Estimating the population health burden of musculoskeletal conditions using primary care electronic health records

YU, D., PEAT, George, JORDAN, K.P., BAILEY, J., PRIETO-ALHAMBRA, D., ROBINSON, D.E., STRAUSS, V.Y., WALKER-BONE, K., SILMAN, A., MAMAS, M., BLACKBURN, S., DENT, S., DUNN, K., JUDGE, A., PROTHEROE, J. and WILKIE, R. (2021). Estimating the population health burden of musculoskeletal conditions using primary care electronic health records. Rheumatology (United Kingdom), 60 (10), 4832-4843.

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Official URL: https://academic.oup.com/rheumatology/article/60/1...
Open Access URL: https://doi.org/10.1093/rheumatology/keab109 (Published version)
Link to published version:: https://doi.org/10.1093/rheumatology/keab109
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    Abstract

    Objectives: Better indicators from affordable, sustainable data sources are needed to monitor population burden of musculoskeletal conditions. We propose five indicators of musculoskeletal health and assessed if routinely available primary care electronic health records (EHR) can estimate population levels in musculoskeletal consulters. Methods: We collected validated patient-reported measures of pain experience, function and health status through a local survey of adults (≥35 years) presenting to English general practices over 12 months for low back pain, shoulder pain, osteoarthritis and other regional musculoskeletal disorders. Using EHR data we derived and validated models for estimating population levels of five self-reported indicators: prevalence of high impact chronic pain, overall musculoskeletal health (based on Musculoskeletal Health Questionnaire), quality of life (based on EuroQoL health utility measure), and prevalence of moderate-to-severe low back pain and moderate-to-severe shoulder pain. We applied models to a national EHR database (Clinical Practice Research Datalink) to obtain national estimates of each indicator for three successive years. Results: The optimal models included recorded demographics, deprivation, consultation frequency, analgesic and antidepressant prescriptions, and multimorbidity. Applying models to national EHR, we estimated that 31.9% of adults (≥35 years) presenting with non-inflammatory musculoskeletal disorders in England in 2016/17 experienced high impact chronic pain. Estimated population health levels were worse in women, older aged and those in the most deprived neighbourhoods, and changed little over 3 years. Conclusion: National and subnational estimates for a range of subjective indicators of non-inflammatory musculoskeletal health conditions can be obtained using information from routine electronic health records.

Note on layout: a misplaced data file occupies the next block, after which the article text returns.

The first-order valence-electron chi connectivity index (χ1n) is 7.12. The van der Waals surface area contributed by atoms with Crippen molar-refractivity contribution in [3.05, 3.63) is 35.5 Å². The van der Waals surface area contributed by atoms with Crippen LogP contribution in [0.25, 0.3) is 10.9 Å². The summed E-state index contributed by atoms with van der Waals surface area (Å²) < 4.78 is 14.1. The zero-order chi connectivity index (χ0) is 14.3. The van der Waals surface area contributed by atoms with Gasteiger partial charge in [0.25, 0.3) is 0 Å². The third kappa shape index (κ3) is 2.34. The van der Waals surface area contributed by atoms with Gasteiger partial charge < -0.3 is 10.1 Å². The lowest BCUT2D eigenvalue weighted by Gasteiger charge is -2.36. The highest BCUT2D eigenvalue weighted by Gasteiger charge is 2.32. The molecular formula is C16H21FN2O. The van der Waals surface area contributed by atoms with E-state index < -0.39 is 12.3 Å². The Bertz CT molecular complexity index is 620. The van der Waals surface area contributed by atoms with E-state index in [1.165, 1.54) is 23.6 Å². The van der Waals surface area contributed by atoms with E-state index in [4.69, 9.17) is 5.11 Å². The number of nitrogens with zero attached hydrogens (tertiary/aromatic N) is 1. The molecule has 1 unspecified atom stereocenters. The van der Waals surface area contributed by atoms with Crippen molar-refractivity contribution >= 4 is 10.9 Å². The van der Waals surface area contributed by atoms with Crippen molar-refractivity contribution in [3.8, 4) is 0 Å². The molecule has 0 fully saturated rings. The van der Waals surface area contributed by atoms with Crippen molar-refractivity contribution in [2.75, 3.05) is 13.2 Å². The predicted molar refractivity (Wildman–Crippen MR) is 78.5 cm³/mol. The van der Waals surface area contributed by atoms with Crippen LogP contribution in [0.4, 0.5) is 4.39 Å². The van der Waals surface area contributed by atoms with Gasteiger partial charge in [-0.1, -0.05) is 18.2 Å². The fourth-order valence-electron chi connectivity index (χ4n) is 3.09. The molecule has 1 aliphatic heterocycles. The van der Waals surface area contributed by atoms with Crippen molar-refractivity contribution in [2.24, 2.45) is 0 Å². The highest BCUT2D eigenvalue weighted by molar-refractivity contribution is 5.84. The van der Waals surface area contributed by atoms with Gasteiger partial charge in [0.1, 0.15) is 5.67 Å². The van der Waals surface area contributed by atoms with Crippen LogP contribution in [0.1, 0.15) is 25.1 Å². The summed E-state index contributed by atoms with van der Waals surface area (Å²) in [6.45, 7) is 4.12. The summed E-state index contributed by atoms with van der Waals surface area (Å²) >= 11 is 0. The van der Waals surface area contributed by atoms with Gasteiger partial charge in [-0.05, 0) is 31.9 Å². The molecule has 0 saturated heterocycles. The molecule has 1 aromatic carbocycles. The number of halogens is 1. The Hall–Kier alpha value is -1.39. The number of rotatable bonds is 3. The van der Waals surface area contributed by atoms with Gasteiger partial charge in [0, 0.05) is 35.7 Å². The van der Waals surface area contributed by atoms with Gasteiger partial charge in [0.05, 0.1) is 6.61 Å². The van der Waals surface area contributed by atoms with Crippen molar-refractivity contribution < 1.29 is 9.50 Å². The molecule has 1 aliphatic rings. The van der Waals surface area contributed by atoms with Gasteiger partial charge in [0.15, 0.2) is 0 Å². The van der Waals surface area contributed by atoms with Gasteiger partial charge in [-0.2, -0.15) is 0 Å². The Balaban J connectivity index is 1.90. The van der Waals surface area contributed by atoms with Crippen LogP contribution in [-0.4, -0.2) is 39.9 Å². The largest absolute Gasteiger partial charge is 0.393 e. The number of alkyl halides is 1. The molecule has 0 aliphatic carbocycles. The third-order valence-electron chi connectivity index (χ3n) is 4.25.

Item Type: Article
    Uncontrolled Keywords: back pain; electronic health records; health services research; musculoskeletal; pain; primary care; quality of life; shoulder pain; surveillance; Adult; Age Factors; Aged; Aged, 80 and over; Cost of Illness; Electronic Health Records; England; Female; Humans; Male; Middle Aged; Models, Statistical; Musculoskeletal Diseases; Primary Health Care; Sex Factors; Surveys and Questionnaires; Humans; Musculoskeletal Diseases; Models, Statistical; Age Factors; Sex Factors; Cost of Illness; Adult; Aged; Aged, 80 and over; Middle Aged; Primary Health Care; England; Female; Male; Electronic Health Records; Surveys and Questionnaires; 1103 Clinical Sciences; 1107 Immunology; 1117 Public Health and Health Services; Arthritis & Rheumatology
    Identification Number: https://doi.org/10.1093/rheumatology/keab109
    Page Range: 4832-4843
    SWORD Depositor: Symplectic Elements
    Depositing User: Symplectic Elements
    Date Deposited: 08 Sep 2022 16:03
    Last Modified: 08 Sep 2022 16:03
    URI: http://shura.shu.ac.uk/id/eprint/30539

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